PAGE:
A man lost an eye during the police clashes with pro-independence protesters in Barcelona’s Josep Tarradellas-El Prat airport on Monday. The victim was admitted to the Bellvitge Hospital with “multiple facial injuries,” and was reportedly awaiting surgery. According to the hospital, the injury is consistent with the impact of a rubber bullet, which are used by the National Police, but could also have been caused by a foam bullet, which are used by the Catalan regional police force, the Mossos d’Esquadra.
Over 130 protesters required medical attention
Officers from both forces charged against demonstrators after thousands of independence supporters blocked access routes to the airport on Monday night in an organized protest against a Supreme Court ruling that sentenced nine separatist leaders to prison terms for the unilateral secession attempt of 2017.
The emergency services attended to 131 people who were injured in the clashes, 24 of whom needed to be taken to hospital. Another 16 people required medical attention across Catalonia.
During the charges, the Catalan riot police used foam bullets, a precision weapon that is not fired at the ground, while the National Police were using rubber bullets, which should be fired at the ground and then bounce toward their target, in a less precise way than the foam bullets. The Catalan regional parliament banned the regional police from using rubber bullets because of their potential to cause injury. Rubber bullets are, however, used across Spain by the National Police and the Civil Guard.
Lawyers from the human rights firm Iridia say that at least six of the 131 people injured in the police charges were hit by either a rubber or foam bullet, according to Spanish news agency EFE. As well as the victim who lost an eye, the lawyers say another person was hit very close to the eye area. Several journalists also reported on social media that they had been injured in the police charges.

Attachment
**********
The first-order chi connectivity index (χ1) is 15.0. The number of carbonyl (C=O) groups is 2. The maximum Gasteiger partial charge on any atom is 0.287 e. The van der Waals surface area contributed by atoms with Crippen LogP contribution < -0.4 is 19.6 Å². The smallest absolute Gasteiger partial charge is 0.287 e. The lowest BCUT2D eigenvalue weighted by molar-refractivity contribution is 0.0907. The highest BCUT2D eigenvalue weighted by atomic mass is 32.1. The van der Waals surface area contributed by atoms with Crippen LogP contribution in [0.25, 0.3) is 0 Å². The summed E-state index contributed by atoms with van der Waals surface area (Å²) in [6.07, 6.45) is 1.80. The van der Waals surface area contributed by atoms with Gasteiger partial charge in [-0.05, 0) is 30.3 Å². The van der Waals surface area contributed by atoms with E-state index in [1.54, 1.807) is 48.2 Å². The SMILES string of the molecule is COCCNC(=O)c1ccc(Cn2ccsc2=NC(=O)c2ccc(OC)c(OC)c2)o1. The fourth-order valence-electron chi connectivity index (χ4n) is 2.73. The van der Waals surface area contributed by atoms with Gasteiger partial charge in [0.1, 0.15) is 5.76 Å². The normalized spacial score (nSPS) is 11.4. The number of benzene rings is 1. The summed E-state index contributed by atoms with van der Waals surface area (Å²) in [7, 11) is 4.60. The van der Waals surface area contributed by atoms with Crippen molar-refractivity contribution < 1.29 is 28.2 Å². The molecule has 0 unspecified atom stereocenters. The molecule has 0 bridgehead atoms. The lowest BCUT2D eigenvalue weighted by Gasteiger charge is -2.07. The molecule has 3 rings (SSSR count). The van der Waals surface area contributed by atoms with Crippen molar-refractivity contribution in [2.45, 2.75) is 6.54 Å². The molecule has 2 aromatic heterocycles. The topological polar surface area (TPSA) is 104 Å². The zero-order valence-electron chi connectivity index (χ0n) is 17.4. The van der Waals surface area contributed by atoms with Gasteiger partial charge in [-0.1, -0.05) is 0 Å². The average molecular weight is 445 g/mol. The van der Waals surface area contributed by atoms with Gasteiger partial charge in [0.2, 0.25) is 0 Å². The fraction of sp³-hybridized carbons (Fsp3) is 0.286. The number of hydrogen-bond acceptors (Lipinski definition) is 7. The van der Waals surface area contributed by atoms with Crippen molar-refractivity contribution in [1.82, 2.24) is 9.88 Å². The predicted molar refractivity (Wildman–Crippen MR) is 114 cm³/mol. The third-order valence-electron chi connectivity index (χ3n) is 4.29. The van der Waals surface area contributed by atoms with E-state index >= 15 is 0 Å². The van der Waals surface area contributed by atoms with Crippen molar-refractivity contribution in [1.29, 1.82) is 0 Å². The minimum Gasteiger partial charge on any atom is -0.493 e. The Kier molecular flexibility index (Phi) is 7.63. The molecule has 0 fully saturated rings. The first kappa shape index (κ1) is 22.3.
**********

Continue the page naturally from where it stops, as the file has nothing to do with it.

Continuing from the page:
The minister of the premiership of Catalonia, Meritxell Budó, justified the “isolated” police charges, arguing they were aimed at “protecting the demonstrators.” In an interview with the Catalan radio station RAC 1, Budó said “sometimes these actions have to be carried out to refrain from other actions that could be worse.”
This is not the first time a protester has suffered an injury like this one in police clashes in Catalonia. On November 14, 2012, Ester Quintana was wounded in a general strike when she was hit by a rubber bullet fired by Catalan riot police, and subsequently lost one of her eyes.
Meanwhile, the Catalan regional interior department will investigate the actions of Mossos d’Esquadra riot police on Monday during the disturbances at El Prat. A video (above) shows a police van in motion while two demonstrators are on the hood of the vehicle. In an internal report, to which Spanish news agency EFE has had access, the department has decided to analyze the images of the incident to “determine eventual responsibilities, in accordance with the protocols of police procedures.”
English version by Melissa Kitson.